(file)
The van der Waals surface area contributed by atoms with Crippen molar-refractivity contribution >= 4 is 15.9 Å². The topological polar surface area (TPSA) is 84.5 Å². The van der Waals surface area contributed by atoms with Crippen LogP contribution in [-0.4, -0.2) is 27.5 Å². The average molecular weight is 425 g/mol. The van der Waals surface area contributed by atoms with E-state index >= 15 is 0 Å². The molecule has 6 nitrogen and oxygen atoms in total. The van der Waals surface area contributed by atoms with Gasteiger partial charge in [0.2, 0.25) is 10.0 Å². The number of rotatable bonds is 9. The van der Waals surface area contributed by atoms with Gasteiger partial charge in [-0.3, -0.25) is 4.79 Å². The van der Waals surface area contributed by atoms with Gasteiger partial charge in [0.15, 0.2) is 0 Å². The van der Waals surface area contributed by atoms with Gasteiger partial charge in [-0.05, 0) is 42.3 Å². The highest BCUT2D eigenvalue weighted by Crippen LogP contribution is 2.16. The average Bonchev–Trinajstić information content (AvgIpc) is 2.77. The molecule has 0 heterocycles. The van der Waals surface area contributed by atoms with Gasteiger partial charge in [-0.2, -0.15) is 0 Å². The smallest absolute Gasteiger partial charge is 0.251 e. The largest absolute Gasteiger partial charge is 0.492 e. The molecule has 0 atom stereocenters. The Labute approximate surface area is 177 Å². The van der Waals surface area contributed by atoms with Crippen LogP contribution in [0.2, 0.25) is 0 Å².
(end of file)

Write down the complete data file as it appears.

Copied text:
The van der Waals surface area contributed by atoms with Crippen molar-refractivity contribution >= 4 is 15.9 Å². The topological polar surface area (TPSA) is 84.5 Å². The van der Waals surface area contributed by atoms with Crippen LogP contribution in [-0.4, -0.2) is 27.5 Å². The average molecular weight is 425 g/mol. The van der Waals surface area contributed by atoms with E-state index >= 15 is 0 Å². The molecule has 6 nitrogen and oxygen atoms in total. The van der Waals surface area contributed by atoms with Gasteiger partial charge in [0.2, 0.25) is 10.0 Å². The number of rotatable bonds is 9. The van der Waals surface area contributed by atoms with Gasteiger partial charge in [-0.3, -0.25) is 4.79 Å². The van der Waals surface area contributed by atoms with Gasteiger partial charge in [0.15, 0.2) is 0 Å². The van der Waals surface area contributed by atoms with Gasteiger partial charge in [-0.05, 0) is 42.3 Å². The highest BCUT2D eigenvalue weighted by Crippen LogP contribution is 2.16. The average Bonchev–Trinajstić information content (AvgIpc) is 2.77. The molecule has 0 heterocycles. The van der Waals surface area contributed by atoms with Gasteiger partial charge in [-0.2, -0.15) is 0 Å². The smallest absolute Gasteiger partial charge is 0.251 e. The largest absolute Gasteiger partial charge is 0.492 e. The molecule has 0 atom stereocenters. The Labute approximate surface area is 177 Å². The van der Waals surface area contributed by atoms with Crippen LogP contribution in [0.2, 0.25) is 0 Å².